All outsource arrangements are dependent on data, typically large amounts of data. Although the specific data requirements may vary greatly, the objective is the same - this information is utilized by your outsourced vendor to create a parallel billing and follow-up system. Interfaces are needed to transmit large amounts of demographic and transactional information. This information is typically transmitted on a daily basis.
Considering your Information Systems department policies and procedures, some organizations require information to be transmitted out to the vendor. In addition, system communications will be required to reach out to the vendor's network to retrieve response and transactional data files. HIPPA and data encryption requirements will need to be addressed and enforced. Automating the process and incorporating the proper alerts may require additional programming expertise within your organization.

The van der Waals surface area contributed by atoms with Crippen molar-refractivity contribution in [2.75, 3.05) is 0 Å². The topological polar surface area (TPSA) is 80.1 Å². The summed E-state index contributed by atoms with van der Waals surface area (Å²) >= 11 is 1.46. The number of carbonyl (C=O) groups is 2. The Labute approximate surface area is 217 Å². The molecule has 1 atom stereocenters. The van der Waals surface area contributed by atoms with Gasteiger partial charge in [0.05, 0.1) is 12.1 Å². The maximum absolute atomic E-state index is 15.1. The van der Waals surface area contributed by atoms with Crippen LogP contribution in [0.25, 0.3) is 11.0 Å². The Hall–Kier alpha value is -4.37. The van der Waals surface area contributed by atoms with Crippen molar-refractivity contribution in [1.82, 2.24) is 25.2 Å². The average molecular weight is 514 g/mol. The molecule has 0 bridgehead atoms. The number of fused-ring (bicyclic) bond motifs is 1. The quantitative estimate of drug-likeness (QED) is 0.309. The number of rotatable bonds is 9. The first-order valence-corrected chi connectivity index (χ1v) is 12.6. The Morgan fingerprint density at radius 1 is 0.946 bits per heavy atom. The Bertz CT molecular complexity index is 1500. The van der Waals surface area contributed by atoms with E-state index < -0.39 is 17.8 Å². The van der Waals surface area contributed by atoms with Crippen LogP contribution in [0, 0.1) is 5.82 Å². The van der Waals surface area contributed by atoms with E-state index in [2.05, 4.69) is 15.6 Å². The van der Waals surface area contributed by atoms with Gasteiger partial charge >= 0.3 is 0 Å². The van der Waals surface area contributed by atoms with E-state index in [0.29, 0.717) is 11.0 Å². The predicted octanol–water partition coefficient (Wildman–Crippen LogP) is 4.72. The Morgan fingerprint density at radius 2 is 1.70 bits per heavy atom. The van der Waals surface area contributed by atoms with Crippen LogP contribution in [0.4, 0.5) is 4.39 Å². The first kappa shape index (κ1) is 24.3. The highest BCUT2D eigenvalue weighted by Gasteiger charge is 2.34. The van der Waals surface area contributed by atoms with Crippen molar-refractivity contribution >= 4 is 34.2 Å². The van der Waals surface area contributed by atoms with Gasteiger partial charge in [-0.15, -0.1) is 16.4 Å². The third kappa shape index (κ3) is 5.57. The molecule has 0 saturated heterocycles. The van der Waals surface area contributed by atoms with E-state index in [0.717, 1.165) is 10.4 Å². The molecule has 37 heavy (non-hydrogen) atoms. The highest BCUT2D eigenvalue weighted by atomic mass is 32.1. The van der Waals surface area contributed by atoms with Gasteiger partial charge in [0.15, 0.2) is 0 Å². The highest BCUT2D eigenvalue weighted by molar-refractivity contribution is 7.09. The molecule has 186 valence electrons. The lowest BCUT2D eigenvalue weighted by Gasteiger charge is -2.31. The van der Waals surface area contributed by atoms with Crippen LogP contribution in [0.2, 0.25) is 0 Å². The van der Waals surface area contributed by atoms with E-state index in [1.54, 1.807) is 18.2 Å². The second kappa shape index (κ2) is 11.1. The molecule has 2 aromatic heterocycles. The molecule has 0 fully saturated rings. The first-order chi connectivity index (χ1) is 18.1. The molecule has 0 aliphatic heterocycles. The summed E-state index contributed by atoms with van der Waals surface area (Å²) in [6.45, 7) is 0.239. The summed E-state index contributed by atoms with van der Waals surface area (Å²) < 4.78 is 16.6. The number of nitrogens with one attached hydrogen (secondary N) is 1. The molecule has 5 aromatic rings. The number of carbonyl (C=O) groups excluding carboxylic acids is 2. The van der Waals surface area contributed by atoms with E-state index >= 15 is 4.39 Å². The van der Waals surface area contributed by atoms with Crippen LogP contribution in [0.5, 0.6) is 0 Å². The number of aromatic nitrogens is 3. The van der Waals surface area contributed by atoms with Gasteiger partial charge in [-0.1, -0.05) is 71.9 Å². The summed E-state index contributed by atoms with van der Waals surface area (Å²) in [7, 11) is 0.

Depending on the complexity of your existing follow-up workflow and the completeness and quality of the insurance and demographic information collected at registration, segregating the outsource population from your normal follow-up accounts can be problematic. Accounts being worked simultaneously by both your hospital staff and the outsource agency is a risk. It is imperative that a unique identifier / code be used for the vendor accounts to ensure that duplication of efforts does not occur.
Identifying the "right" internal point person for your outsourcing effort is critical to the success of the project. As such, it is necessary to determine the attributes and skills this individual needs to possess as well as the related level of responsibility and accountability he or she should have on the project.
The reconciliation process with an outsourced vendor can present a plethora of obstacles. A thorough reconciliation process will require detailed information. Volume, timing and delivery challenges can occur when dealing with the transfer of large amounts of data between client and vendor. Having resources with the data manipulation skill-set will need to be addressed as well.
For a vendor relationship to be successful, there are key elements (initiatives) that a healthcare provider should consider and follow: